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Brain Stimul. 2014 Jul-Aug;7(4):521-4. doi: 10.1016/j.brs.2014.03.009. Epub 2014 Mar 30.

Clinician accessible tools for GUI computational models of transcranial electrical stimulation: BONSAI and SPHERES.

Author information

1
Department of Biomedical Engineering, The City College of New York, City University of New York, New York, NY, USA. Electronic address: dtruong01@ccny.cuny.edu.
2
Department of Biomedical Engineering, The City College of New York, City University of New York, New York, NY, USA.
3
Soterix Medical Inc., New York, NY, USA.

Abstract

Computational models of brain current flow during transcranial electrical stimulation (tES), including transcranial direct current stimulation (tDCS) and transcranial alternating current stimulation (tACS), are increasingly used to understand and optimize clinical trials. We propose that broad dissemination requires a simple graphical user interface (GUI) software that allows users to explore and design montages in real-time, based on their own clinical/experimental experience and objectives. We introduce two complimentary open-source platforms for this purpose: BONSAI and SPHERES. BONSAI is a web (cloud) based application (available at neuralengr.com/bonsai) that can be accessed through any flash-supported browser interface. SPHERES (available at neuralengr.com/spheres) is a stand-alone GUI application that allow consideration of arbitrary montages on a concentric sphere model by leveraging an analytical solution. These open-source tES modeling platforms are designed go be upgraded and enhanced. Trade-offs between open-access approaches that balance ease of access, speed, and flexibility are discussed.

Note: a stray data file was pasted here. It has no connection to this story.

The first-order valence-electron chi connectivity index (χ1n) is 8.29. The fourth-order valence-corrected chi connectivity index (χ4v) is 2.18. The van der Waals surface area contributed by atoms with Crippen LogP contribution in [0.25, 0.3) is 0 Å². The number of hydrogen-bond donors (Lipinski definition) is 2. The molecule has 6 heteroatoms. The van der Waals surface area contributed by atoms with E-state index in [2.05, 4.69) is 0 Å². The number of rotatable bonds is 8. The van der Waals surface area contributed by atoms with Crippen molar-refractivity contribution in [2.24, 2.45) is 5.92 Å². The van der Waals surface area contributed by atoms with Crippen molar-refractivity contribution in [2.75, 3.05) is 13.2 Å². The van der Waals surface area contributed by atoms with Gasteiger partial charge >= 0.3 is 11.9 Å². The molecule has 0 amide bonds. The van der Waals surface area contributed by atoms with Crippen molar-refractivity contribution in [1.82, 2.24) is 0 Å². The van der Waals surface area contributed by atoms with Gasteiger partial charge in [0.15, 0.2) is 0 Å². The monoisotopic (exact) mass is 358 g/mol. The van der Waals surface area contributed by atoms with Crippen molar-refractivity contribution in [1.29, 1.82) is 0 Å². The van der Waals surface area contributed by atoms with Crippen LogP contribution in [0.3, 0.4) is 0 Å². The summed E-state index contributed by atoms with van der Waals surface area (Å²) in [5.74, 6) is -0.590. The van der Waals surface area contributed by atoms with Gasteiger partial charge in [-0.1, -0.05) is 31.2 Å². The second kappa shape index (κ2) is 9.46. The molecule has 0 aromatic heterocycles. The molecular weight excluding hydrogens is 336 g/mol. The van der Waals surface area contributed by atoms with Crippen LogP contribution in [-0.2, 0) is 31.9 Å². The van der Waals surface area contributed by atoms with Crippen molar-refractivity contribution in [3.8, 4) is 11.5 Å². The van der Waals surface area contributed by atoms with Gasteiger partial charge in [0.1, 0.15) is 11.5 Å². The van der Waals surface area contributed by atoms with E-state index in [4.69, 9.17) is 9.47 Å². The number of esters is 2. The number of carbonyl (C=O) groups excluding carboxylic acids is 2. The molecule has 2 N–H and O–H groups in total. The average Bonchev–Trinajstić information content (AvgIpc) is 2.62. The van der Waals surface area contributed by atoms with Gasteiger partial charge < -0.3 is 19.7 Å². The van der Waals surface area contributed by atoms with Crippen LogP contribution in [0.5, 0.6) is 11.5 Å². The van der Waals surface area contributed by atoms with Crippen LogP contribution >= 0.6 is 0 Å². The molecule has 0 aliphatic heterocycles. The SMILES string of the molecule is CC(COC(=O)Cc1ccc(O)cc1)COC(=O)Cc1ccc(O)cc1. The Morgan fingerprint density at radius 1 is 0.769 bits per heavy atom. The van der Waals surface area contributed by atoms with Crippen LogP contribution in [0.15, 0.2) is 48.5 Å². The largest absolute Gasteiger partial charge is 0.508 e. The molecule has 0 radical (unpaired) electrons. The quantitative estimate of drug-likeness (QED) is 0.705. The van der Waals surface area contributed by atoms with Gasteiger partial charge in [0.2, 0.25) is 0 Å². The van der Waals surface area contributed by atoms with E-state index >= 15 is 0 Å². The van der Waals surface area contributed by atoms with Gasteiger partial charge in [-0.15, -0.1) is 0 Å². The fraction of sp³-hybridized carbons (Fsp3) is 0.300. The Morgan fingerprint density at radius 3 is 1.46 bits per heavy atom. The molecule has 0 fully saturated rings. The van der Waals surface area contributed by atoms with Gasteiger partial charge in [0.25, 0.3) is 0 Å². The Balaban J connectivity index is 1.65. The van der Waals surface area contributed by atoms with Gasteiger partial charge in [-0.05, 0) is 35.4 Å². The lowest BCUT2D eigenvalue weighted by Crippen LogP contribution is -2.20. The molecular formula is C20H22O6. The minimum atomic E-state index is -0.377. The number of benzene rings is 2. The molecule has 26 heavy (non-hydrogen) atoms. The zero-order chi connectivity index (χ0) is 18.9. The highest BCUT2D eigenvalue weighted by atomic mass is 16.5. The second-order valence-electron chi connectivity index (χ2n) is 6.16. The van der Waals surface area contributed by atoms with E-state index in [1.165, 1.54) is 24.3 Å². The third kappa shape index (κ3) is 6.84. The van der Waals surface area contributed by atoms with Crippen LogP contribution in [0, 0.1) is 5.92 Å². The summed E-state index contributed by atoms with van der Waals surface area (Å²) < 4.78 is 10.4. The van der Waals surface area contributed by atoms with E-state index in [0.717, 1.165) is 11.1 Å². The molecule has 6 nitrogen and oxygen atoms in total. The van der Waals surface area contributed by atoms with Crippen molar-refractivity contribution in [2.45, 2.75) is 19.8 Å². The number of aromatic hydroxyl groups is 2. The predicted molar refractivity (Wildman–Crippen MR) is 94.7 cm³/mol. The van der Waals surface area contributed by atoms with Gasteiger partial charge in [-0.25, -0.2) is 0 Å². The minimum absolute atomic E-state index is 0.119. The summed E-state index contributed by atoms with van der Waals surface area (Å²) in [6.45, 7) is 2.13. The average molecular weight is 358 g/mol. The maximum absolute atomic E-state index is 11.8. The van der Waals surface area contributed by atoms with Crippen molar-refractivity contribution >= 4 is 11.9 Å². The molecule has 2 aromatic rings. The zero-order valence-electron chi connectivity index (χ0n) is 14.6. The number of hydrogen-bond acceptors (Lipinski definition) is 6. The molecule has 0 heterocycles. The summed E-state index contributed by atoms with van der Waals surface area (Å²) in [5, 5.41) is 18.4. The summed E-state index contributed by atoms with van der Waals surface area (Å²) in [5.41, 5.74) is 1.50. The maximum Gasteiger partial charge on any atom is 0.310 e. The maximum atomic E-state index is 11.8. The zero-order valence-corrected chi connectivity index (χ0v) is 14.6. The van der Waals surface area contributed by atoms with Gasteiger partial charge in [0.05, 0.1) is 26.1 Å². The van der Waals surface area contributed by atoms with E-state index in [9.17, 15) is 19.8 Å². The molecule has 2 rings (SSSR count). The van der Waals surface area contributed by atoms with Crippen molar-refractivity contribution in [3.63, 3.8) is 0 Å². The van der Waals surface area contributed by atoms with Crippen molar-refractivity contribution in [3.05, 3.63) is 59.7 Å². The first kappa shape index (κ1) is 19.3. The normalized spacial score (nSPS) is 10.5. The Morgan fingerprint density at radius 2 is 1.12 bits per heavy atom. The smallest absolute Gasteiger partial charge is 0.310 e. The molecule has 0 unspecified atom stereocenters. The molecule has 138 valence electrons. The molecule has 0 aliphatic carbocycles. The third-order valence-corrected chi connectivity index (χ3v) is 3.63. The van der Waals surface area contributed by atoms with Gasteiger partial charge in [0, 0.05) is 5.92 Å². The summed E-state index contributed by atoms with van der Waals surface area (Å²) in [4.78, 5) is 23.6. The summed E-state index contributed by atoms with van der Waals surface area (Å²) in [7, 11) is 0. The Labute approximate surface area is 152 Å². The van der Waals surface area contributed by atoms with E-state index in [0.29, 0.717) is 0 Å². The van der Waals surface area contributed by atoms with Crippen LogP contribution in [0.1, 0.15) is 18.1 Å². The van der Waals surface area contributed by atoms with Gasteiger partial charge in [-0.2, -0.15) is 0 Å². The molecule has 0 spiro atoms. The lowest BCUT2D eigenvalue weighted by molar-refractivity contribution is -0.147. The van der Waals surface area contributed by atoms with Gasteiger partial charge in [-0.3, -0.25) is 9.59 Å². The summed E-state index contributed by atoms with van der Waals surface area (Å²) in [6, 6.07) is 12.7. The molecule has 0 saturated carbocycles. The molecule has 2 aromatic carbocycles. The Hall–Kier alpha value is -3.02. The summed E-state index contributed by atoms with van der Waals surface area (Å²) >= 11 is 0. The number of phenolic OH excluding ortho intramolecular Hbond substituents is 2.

KEYWORDS:

Dose; Modeling; Open access; Transcranial alternating current stimulation; Transcranial direct current stimulation; Transcranial electrical stimulation

PMID:
24776786
PMCID:
PMC4108562
DOI:
10.1016/j.brs.2014.03.009
[Indexed for MEDLINE]
Free PMC Article

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